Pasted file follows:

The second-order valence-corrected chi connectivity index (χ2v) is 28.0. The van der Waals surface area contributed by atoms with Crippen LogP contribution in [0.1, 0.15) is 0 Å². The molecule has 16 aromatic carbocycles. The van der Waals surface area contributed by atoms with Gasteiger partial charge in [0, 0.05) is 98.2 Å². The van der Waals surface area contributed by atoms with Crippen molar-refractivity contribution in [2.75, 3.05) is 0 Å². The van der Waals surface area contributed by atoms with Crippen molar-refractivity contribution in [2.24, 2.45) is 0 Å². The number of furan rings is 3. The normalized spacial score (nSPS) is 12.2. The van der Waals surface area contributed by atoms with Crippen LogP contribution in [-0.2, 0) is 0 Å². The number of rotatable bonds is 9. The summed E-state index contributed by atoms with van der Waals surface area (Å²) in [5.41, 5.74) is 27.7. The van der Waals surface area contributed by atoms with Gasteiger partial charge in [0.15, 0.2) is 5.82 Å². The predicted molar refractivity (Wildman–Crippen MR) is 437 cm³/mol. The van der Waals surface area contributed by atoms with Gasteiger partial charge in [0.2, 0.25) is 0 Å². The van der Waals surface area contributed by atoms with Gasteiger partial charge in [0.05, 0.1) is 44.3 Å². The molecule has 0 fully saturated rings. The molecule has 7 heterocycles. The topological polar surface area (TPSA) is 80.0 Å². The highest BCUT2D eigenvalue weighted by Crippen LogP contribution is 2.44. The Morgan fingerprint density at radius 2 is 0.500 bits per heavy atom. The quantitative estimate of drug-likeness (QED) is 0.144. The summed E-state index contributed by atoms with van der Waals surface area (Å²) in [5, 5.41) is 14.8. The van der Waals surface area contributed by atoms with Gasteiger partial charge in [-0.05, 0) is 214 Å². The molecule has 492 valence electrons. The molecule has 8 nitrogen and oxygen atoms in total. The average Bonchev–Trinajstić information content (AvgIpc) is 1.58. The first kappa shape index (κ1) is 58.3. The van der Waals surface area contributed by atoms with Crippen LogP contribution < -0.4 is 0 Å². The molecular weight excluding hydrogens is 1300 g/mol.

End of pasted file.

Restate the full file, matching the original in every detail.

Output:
The second-order valence-corrected chi connectivity index (χ2v) is 28.0. The van der Waals surface area contributed by atoms with Crippen LogP contribution in [0.1, 0.15) is 0 Å². The molecule has 16 aromatic carbocycles. The van der Waals surface area contributed by atoms with Gasteiger partial charge in [0, 0.05) is 98.2 Å². The van der Waals surface area contributed by atoms with Crippen molar-refractivity contribution in [2.75, 3.05) is 0 Å². The van der Waals surface area contributed by atoms with Crippen molar-refractivity contribution in [2.24, 2.45) is 0 Å². The number of furan rings is 3. The normalized spacial score (nSPS) is 12.2. The van der Waals surface area contributed by atoms with Crippen LogP contribution in [-0.2, 0) is 0 Å². The number of rotatable bonds is 9. The summed E-state index contributed by atoms with van der Waals surface area (Å²) in [5.41, 5.74) is 27.7. The van der Waals surface area contributed by atoms with Gasteiger partial charge in [0.15, 0.2) is 5.82 Å². The predicted molar refractivity (Wildman–Crippen MR) is 437 cm³/mol. The van der Waals surface area contributed by atoms with Gasteiger partial charge in [0.2, 0.25) is 0 Å². The van der Waals surface area contributed by atoms with Gasteiger partial charge in [0.05, 0.1) is 44.3 Å². The molecule has 0 fully saturated rings. The molecule has 7 heterocycles. The topological polar surface area (TPSA) is 80.0 Å². The highest BCUT2D eigenvalue weighted by Crippen LogP contribution is 2.44. The Morgan fingerprint density at radius 2 is 0.500 bits per heavy atom. The quantitative estimate of drug-likeness (QED) is 0.144. The summed E-state index contributed by atoms with van der Waals surface area (Å²) in [5, 5.41) is 14.8. The van der Waals surface area contributed by atoms with Gasteiger partial charge in [-0.05, 0) is 214 Å². The molecule has 492 valence electrons. The molecule has 8 nitrogen and oxygen atoms in total. The average Bonchev–Trinajstić information content (AvgIpc) is 1.58. The first kappa shape index (κ1) is 58.3. The van der Waals surface area contributed by atoms with Crippen LogP contribution < -0.4 is 0 Å². The molecular weight excluding hydrogens is 1300 g/mol.